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-   -   interior wall insulation batting (http://www.diychatroom.com/f103/interior-wall-insulation-batting-182290/)

goodyt 06-22-2013 02:25 PM

interior wall insulation batting
 
In the interest of full disclosure, I am a newbie to the site, so please forgive any faux pas in my posting.

Issue, I am acting as "owner/builder" on a new home in Angel Fire, New Mexico. As such, I am attempting to do the relatively fool-proof stuff to save money!

Most of my interior walls are 2" x 6" studs that will, hopefully, better ensure the lessening of sound transference between rooms. Ergo, my question has to do with "which size batting" (proposed Pink Panther roll) to use.

Can I (or should I) use 3.5" (R13) in these walls and install two layers, or just one layer of 6.25" (R19). I can purchase two-times the equivalent 3.5" coverage ($9.98/roll - $0.25 sq.ft.) for less than the cost of one-times the equivalent 6.25" coverage ($22.95/roll - $0.47 sq.ft.).

If I do the "2-layer" approach, will the necessary 3/4" additional compression factor destroy any gains made over using the standard 6.25" batting designed for a 2" x 6" stud wall? Sorry for the long message, and any confusion I may have created in forming the question(s).

Windows on Wash 06-23-2013 09:23 AM

The slight over compression of the R13 batt does not destroy its insulation value and actually helps it a tiny bit by making it a bit more high density.

You did mention interior walls so the R-Value question is moot anyway.

How much sound proofing are you wanting because insulation alone may not do the trick.

goodyt 06-23-2013 11:10 AM

interior wall insulation batting
 
Windows,

Thank you for your response. Of course you are correct regarding the R factor issue. It was one of those times where I was thinking along one line and writing something entirely different. I included the R factors only to further delineate which density I proposed.

My concern is about sound deadening. The house in question is a chalet-type structure in Angel Fire, NM, and, as such, will be subject to multiple inhabitants at various times.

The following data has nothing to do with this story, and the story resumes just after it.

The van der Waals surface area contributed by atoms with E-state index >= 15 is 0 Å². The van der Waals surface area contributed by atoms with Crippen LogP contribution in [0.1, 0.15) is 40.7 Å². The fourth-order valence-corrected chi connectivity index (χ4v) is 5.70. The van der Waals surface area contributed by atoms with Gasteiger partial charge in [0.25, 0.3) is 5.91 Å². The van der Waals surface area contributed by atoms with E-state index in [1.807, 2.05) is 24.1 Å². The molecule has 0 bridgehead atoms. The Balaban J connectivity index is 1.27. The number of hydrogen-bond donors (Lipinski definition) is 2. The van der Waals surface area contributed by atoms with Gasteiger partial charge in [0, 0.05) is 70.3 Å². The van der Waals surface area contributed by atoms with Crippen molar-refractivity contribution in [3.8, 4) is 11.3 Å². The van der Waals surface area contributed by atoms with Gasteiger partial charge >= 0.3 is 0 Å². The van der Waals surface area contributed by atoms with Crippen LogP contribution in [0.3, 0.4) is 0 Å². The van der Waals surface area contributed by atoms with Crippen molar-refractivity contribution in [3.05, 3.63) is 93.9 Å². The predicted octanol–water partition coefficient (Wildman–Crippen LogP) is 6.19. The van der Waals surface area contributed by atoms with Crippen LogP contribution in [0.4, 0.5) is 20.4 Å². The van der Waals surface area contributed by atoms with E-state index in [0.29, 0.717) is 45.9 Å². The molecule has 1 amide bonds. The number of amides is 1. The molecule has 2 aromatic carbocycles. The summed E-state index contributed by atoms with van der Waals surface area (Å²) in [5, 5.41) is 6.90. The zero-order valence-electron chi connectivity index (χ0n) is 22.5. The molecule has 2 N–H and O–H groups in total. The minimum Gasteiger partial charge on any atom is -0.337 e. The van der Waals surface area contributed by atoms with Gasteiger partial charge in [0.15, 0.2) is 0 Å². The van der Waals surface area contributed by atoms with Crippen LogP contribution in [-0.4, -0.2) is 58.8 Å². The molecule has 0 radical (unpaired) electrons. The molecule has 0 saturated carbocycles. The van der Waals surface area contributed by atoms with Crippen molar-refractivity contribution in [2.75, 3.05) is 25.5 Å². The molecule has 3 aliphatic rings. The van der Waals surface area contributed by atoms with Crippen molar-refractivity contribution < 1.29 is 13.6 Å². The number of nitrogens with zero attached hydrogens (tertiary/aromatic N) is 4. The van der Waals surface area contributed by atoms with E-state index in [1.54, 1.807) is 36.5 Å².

The good news, since I am the Papa Bear in the group, of course I will be sleeping on the 3rd level (master bedroom). However, the bad news, I am a poor sleeper and routinely find myself awake (and up) in the wee hours of the night! Just trying to be considerate of the guest bedrooms on the 2nd level.

Thanks again for your response. Have a great day!

Windows on Wash 06-23-2013 02:48 PM

If you are worried about deadening the noise transmission from the upper floors, sound isolation will be via uncoupling the upper floor framing.

This done via a number of different ways and if you search around this board, there are some pretty well hashed out arguments and options when it comes to sound attenuation.

goodyt 06-23-2013 06:33 PM

Quote:

Originally Posted by Windows on Wash (Post 1206008)
If you are worried about deadening the noise transmission from the upper floors, sound isolation will be via uncoupling the upper floor framing.

This done via a number of different ways and if you search around this board, there are some pretty well hashed out arguments and options when it comes to sound attenuation.


Many thanks. I will start searching. Have a great day.


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